Redistribution and regulations

This is an interesting piece in Vox from a libertarian think tank. In a nutshell, countries can have less inequality and more economic security alongside freer markets. Indeed, the author of the piece suggests that social-welfare economies need fewer impediments to business activity in order to support generous redistribution policies. Will Wilkinson writes:

…As late as 2000, the American economy was indeed the freest in the West. But something strange has happened since: Economic freedom in the United States has dropped at an alarming rate.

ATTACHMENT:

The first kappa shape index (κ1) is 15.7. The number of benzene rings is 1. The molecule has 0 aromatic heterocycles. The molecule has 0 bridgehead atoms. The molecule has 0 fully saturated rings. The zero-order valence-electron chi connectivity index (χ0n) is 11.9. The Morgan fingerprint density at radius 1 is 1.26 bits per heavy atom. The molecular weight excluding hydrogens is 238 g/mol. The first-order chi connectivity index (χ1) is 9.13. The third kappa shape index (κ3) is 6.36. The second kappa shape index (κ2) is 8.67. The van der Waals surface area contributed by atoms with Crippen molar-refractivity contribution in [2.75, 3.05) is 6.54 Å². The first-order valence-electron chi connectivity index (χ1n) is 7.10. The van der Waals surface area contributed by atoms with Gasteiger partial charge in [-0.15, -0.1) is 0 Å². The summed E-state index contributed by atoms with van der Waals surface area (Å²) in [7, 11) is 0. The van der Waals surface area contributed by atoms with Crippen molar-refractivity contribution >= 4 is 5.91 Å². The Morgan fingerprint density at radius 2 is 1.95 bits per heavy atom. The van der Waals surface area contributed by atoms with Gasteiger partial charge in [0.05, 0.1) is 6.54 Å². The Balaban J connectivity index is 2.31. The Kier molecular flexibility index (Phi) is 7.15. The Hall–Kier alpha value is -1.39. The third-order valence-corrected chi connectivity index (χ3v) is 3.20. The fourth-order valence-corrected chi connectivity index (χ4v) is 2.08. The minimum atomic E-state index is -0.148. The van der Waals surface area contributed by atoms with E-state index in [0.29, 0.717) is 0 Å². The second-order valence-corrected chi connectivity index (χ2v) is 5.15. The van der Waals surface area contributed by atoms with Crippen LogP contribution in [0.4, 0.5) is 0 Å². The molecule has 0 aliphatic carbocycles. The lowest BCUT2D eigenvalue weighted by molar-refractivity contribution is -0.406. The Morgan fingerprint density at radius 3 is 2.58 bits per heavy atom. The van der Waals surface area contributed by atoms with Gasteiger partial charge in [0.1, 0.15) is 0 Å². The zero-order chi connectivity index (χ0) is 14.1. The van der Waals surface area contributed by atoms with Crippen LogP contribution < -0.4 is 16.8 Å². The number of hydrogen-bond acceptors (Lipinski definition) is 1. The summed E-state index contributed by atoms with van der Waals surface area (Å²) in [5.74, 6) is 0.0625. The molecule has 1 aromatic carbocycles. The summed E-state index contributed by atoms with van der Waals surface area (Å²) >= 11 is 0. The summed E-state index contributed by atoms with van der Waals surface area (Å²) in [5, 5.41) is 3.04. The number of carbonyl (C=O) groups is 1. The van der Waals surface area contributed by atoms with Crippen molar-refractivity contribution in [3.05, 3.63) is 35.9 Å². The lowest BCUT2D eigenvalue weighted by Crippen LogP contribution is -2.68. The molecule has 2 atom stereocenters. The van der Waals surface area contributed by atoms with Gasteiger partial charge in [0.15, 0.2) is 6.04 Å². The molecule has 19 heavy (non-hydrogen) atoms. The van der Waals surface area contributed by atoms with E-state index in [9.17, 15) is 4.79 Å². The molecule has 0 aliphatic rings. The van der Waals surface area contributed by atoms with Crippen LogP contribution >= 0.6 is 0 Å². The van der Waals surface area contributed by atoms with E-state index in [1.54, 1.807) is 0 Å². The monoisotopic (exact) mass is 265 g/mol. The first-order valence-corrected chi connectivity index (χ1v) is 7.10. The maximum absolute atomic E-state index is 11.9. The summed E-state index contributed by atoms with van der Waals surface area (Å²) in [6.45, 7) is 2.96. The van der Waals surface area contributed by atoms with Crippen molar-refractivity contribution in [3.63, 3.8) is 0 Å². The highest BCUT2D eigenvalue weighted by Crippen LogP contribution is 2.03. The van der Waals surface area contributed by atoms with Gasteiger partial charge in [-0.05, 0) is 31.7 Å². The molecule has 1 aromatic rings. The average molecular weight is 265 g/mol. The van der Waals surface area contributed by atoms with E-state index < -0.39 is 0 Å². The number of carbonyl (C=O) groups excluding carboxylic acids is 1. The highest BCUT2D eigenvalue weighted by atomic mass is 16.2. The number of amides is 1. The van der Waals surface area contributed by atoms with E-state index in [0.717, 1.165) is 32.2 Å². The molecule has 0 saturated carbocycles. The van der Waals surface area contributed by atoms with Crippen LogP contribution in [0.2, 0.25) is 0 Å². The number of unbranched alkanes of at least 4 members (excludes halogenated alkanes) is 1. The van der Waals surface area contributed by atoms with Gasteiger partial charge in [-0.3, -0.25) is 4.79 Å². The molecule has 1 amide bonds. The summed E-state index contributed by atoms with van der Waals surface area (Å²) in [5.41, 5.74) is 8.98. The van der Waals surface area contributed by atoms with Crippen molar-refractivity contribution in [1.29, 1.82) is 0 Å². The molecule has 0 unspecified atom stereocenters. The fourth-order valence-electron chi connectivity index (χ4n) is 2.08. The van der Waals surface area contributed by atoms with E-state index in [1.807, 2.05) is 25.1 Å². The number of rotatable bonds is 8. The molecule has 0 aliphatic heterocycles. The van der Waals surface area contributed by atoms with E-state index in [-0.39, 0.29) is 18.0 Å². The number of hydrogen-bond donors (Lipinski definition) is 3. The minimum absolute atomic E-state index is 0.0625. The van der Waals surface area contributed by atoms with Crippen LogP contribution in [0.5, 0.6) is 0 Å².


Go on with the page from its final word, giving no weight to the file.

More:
Meanwhile, a number of big-government welfare states have become at least as robustly capitalist as the United States, and maybe more so. Why? Because big welfare states needed to become better capitalists to afford their socialism. This counterintuitive, even paradoxical dynamic suggests a tantalizing hypothesis: America’s shabby, unpopular safety net is at least partly responsible for capitalism’s flagging fortunes in the Land of the Free. Could it be that Americans aren’t socialist enough to want capitalism to work? It makes more sense than you might think.